Yesterday, organizers announced that the Palestinian novelist Sahar Khalifeh had won the Mohamed Zafzaf Prize for Arabic Literature:
The prize is named for the acclaimed Moroccan novelist, known as the “Godfather of Arabic literature,” who died in 2001. It is awarded every three years.
The judging committee — composed of novelists Ahmed Al-Madini, Wasini Al-A’raj, Ismail Fahd Ismail, and Abdu Jubair, as well as the Asilah Forum Foundation’s Mohamed Benaissa — said in a statement that honoring Khalifeh “is an act of recognition of her contributions in the Arab World and beyond and comes to support the Voice of Palestine and humanitarian values.”
Which perhaps overshadows Khalifeh’s importance as an author-qua-author.
Khalifeh’s Door to the Courtyard is perhaps her most acclaimed work. Bab el-Saha, however, has not yet been translated into English. You can find it in German as Das Tor (Unionsverlag, 2004) and French as L’impasse de bab essaha (Flammarion, 1998).
Still, you can find at least these five novels by Khalifeh in English: Of Noble Origins (trans. Aida Bamia, AUC Press), The Inheritance (trans. by Aida Bamia, AUC Press); Wild Thorns (trans. Trevor Legassick and Elizabeth Fernea, Interlink); The End of Spring (trans. Paula Haydar, Interlink); and The Image, the Icon and the Covenant (trans. by Aida Bamia, Interlink).
The Zafzaf prize is awarded alternately with the Tchikaya U Tam’si Prize and the Buland Al-Haidari Prize for young Arab poets. It was previously won by the Syrian novelist Hana Mina (during the last cycle, in 2010), and before that by Sudanese novelist Tayeb Salih, Libyan novelist Ibrahim al-Koni, and Moroccan writer Mubarak Rabi.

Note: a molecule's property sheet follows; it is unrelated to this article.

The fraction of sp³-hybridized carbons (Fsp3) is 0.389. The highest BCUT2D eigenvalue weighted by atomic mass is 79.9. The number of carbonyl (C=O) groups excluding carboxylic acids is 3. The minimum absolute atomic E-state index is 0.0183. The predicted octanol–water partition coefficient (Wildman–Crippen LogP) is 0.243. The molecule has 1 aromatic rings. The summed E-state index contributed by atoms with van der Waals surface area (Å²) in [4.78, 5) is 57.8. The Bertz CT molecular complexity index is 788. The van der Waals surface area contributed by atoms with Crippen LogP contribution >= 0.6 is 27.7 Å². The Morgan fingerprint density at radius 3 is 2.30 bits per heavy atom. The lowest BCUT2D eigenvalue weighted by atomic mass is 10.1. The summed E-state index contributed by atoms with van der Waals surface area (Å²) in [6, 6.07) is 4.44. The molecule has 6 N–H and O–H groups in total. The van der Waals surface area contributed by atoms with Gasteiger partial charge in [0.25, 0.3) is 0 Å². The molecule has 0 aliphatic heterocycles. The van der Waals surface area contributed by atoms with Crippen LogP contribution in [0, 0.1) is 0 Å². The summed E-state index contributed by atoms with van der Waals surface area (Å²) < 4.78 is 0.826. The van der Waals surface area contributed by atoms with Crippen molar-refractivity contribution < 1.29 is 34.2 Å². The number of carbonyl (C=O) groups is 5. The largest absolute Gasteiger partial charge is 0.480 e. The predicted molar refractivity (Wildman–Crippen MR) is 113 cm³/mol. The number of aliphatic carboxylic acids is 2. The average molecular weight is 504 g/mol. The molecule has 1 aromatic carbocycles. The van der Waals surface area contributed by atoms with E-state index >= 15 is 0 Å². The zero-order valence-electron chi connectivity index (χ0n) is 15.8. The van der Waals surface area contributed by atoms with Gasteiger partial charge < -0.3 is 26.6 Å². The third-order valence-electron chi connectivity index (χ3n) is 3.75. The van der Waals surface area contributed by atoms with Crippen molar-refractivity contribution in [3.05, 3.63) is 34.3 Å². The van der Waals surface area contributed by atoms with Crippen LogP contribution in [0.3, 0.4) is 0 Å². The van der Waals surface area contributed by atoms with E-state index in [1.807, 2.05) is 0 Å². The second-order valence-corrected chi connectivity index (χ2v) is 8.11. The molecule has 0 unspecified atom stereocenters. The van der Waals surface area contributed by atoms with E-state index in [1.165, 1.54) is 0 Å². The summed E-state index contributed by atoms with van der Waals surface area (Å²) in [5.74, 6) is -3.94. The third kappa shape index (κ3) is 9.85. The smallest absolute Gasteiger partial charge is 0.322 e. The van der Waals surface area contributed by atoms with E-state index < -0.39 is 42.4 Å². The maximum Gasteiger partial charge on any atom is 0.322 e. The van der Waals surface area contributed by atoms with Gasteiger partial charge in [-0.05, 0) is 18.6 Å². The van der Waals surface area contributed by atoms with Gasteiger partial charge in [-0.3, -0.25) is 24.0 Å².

More on Khalifeh:
Occupation and the City: a Reading in Sahar Khalifeh’s the Sunflower, by Wisam Mansour
An excerpt of my review of Khalifeh’s Of Noble Origins (2012) that ran in the Women’s Review of Books:
Sahar Khalifeh’s Of Noble Origins is, by contrast, full of specific names, from the UK’s General Allenby to Egyptian feminist Hoda Shaarawi to first Israeli president Dr. Chaim Weizmann. Khalifeh plants her narrative in the middle of these public characters at a highly documented moment in history. On the eve of the establishment of Israel, Khalifeh focuses on the stories of a handful of ordinary characters, most of them women.
Of Noble Origins, which was longlisted for the 2010 International Prize for Arabic Fiction and translated by Aida Bamia and published by AUC Press (2012), is, like Dabbagh’s, informed by multiple layers of Palestinian and Israeli history. But her book, written in Arabic, feels less shadowed by the expectations of Western readers.
Khalifeh’s book is particularly unique in that she brings together a unusually diverse cast of characters. Generally, books set at the eve of Israel’s creation are told only with Israeli and British characters, such as Amos Oz’s Panther in the Basement, or are told with only Palestinian and British characters, as in Ibrahim Nasrallah’s The Time of White Horses. But in Khalifeh’s book, Palestinian Christians and Muslims, Jewish immigrants, and British colonial leadership are all treated with an equal narrative interest.